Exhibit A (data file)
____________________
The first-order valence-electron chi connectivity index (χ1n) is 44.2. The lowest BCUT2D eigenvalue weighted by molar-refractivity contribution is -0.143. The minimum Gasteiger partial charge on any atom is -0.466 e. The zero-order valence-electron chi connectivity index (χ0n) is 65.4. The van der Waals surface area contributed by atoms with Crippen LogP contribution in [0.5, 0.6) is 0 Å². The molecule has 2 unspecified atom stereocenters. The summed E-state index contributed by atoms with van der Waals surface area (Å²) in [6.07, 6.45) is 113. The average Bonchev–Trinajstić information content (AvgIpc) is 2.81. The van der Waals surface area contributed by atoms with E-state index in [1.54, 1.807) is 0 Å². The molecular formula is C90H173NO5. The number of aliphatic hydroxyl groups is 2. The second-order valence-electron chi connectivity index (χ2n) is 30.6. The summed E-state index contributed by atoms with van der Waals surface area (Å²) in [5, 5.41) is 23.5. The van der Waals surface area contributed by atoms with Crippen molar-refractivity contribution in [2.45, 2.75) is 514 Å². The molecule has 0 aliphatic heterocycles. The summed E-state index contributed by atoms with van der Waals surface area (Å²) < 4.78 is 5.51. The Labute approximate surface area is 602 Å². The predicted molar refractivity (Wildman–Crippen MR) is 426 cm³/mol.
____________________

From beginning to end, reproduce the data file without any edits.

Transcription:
The first-order valence-electron chi connectivity index (χ1n) is 44.2. The lowest BCUT2D eigenvalue weighted by molar-refractivity contribution is -0.143. The minimum Gasteiger partial charge on any atom is -0.466 e. The zero-order valence-electron chi connectivity index (χ0n) is 65.4. The van der Waals surface area contributed by atoms with Crippen LogP contribution in [0.5, 0.6) is 0 Å². The molecule has 2 unspecified atom stereocenters. The summed E-state index contributed by atoms with van der Waals surface area (Å²) in [6.07, 6.45) is 113. The average Bonchev–Trinajstić information content (AvgIpc) is 2.81. The van der Waals surface area contributed by atoms with E-state index in [1.54, 1.807) is 0 Å². The molecular formula is C90H173NO5. The number of aliphatic hydroxyl groups is 2. The second-order valence-electron chi connectivity index (χ2n) is 30.6. The summed E-state index contributed by atoms with van der Waals surface area (Å²) in [5, 5.41) is 23.5. The van der Waals surface area contributed by atoms with Crippen molar-refractivity contribution in [2.45, 2.75) is 514 Å². The molecule has 0 aliphatic heterocycles. The summed E-state index contributed by atoms with van der Waals surface area (Å²) < 4.78 is 5.51. The Labute approximate surface area is 602 Å². The predicted molar refractivity (Wildman–Crippen MR) is 426 cm³/mol.